Perceptions of pay fairness

A letter from our July edition.

I am a human resources specialist and a graduate student of organisational psychology who tries to find scientific answers to questions posed at work. For example, I keep hearing many complaints about underpaid wages and apparently it is a universal phenomenon (tinyurl.com/gwgx5hd). Many think that companies try to pocket profits for shareholders by underpaying employees. I know from my professional experience that it is actually not the case. And it made sense when I read about the phenomenon of ‘gift exchange’ at the workplace (tinyurl.com/h5otscg). Employers have incentives to offer above-market wage so that employees put more effort at work, positively reciprocating the ‘gift’ initially offered. Think about it. If your employer pays you more than you deserve, wouldn’t you like to show more effort at work?

On the other hand, if employees think that they are getting paid less than they deserve, they want to inflict punishment. The game theory of fairness (tinyurl.com/gpjpcek) suggests that ‘people will in some situations not only refuse to help others, but will sacrifice to hurt others who are being unfair. Alas, companies usually end up with overpaid employees who actually think they are underpaid and, as a result, willing to perform counterproductive work behaviour!

But what makes the perception of fair/unfair wage? What makes one think what is ‘deserved’? One research I have come across to is the study on American soldiers (tinyurl.com/h77hlp5), which found an anomaly: the military police were more satisfied with slow promotions than air force personnel, who had rapid promotions. It led to the introduction of the phenomenon of relative deprivation: people’s conceptions of fairness are based on comparisons with salient others. So is this the basis of the presumption of being underpaid?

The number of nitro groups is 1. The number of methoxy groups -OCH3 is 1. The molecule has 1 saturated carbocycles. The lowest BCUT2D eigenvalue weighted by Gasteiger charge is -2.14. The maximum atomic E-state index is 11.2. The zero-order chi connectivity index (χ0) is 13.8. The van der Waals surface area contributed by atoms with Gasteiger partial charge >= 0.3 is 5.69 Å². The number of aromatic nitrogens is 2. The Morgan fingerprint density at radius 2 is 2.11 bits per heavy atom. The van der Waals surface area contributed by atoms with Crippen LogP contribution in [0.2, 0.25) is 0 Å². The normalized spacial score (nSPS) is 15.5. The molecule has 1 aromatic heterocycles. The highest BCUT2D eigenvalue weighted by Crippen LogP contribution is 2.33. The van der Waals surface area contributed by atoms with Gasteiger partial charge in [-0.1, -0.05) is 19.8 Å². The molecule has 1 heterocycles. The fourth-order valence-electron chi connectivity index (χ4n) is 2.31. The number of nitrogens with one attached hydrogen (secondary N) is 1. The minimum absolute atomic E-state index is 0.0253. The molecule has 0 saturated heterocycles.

Regardless of its validity, I have seen at work that the thought of being in a relatively deprived position creates a psychologically disturbed mental state that requires some form of justification. Festinger’s seminal experiment (tinyurl.com/zvc9dfy) was useful in making sense of this phenomenon: Participants were first asked to do boring and tedious tasks, and then to tell someone else that the tasks were actually interesting. Participants, who were paid $20, did not have any problem in lying. But participants, who were paid $1, had conflicting cognitions, no justification to lie. Hence they internalized the attitude they were induced to express and claimed that they actually enjoyed doing the tasks. Therefore, a dissonance-reducing strategy is either internal self-deception or finding an external justification!

So, when an already overpaid employee is asking for more, does it mean that he actually feels socially deprived and is unable to get over the disturbed feeling? If so, how should it be addressed? Should we impose self-deception on employees through the working out of love (tinyurl.com/gwgx5hd) narrative (i.e. creating an illusion)? Or should we put more effort and, first, try to understand particular social comparisons that each employee cognitively constructs and, then, explain why they are wrong? In other words, should we treat employees as human capital or human beings?

Nejdan Yildiz
Istanbul, Turkey

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